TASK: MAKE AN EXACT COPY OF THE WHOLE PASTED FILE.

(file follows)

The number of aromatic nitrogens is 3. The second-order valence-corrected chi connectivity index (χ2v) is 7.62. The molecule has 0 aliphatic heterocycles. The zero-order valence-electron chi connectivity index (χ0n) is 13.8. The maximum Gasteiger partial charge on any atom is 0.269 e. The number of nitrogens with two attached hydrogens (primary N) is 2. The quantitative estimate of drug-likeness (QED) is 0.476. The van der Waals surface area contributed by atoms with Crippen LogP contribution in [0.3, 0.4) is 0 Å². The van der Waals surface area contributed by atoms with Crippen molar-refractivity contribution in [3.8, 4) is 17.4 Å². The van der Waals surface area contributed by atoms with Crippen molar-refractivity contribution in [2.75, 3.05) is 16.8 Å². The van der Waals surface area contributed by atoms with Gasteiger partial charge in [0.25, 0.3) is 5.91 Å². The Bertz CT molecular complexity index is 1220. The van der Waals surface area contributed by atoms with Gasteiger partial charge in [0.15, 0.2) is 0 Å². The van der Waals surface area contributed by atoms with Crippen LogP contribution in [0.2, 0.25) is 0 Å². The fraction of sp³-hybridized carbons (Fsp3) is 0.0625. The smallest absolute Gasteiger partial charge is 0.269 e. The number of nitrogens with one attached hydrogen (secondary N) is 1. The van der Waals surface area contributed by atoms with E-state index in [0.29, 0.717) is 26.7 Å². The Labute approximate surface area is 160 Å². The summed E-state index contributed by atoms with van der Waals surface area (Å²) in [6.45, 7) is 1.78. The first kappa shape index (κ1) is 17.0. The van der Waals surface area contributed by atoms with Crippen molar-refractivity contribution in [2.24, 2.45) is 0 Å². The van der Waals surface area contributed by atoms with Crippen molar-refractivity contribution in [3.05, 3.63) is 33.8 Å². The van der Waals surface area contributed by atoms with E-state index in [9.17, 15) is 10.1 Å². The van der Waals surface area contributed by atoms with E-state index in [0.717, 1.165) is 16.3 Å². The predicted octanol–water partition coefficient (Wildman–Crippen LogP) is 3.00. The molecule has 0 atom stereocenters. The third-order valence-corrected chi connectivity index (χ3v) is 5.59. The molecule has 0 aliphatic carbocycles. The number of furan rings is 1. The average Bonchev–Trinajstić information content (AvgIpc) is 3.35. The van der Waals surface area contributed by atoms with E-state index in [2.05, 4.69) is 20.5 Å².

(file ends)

The number of aromatic nitrogens is 3. The second-order valence-corrected chi connectivity index (χ2v) is 7.62. The molecule has 0 aliphatic heterocycles. The zero-order valence-electron chi connectivity index (χ0n) is 13.8. The maximum Gasteiger partial charge on any atom is 0.269 e. The number of nitrogens with two attached hydrogens (primary N) is 2. The quantitative estimate of drug-likeness (QED) is 0.476. The van der Waals surface area contributed by atoms with Crippen LogP contribution in [0.3, 0.4) is 0 Å². The van der Waals surface area contributed by atoms with Crippen molar-refractivity contribution in [3.8, 4) is 17.4 Å². The van der Waals surface area contributed by atoms with Crippen molar-refractivity contribution in [2.75, 3.05) is 16.8 Å². The van der Waals surface area contributed by atoms with Gasteiger partial charge in [0.25, 0.3) is 5.91 Å². The Bertz CT molecular complexity index is 1220. The van der Waals surface area contributed by atoms with Gasteiger partial charge in [0.15, 0.2) is 0 Å². The van der Waals surface area contributed by atoms with Crippen LogP contribution in [0.2, 0.25) is 0 Å². The fraction of sp³-hybridized carbons (Fsp3) is 0.0625. The smallest absolute Gasteiger partial charge is 0.269 e. The number of nitrogens with one attached hydrogen (secondary N) is 1. The van der Waals surface area contributed by atoms with E-state index in [0.29, 0.717) is 26.7 Å². The Labute approximate surface area is 160 Å². The summed E-state index contributed by atoms with van der Waals surface area (Å²) in [6.45, 7) is 1.78. The first kappa shape index (κ1) is 17.0. The van der Waals surface area contributed by atoms with Crippen molar-refractivity contribution in [2.24, 2.45) is 0 Å². The van der Waals surface area contributed by atoms with Crippen molar-refractivity contribution in [3.05, 3.63) is 33.8 Å². The van der Waals surface area contributed by atoms with E-state index in [9.17, 15) is 10.1 Å². The van der Waals surface area contributed by atoms with E-state index in [0.717, 1.165) is 16.3 Å². The predicted octanol–water partition coefficient (Wildman–Crippen LogP) is 3.00. The molecule has 0 atom stereocenters. The third-order valence-corrected chi connectivity index (χ3v) is 5.59. The molecule has 0 aliphatic carbocycles. The number of furan rings is 1. The average Bonchev–Trinajstić information content (AvgIpc) is 3.35. The van der Waals surface area contributed by atoms with E-state index in [2.05, 4.69) is 20.5 Å².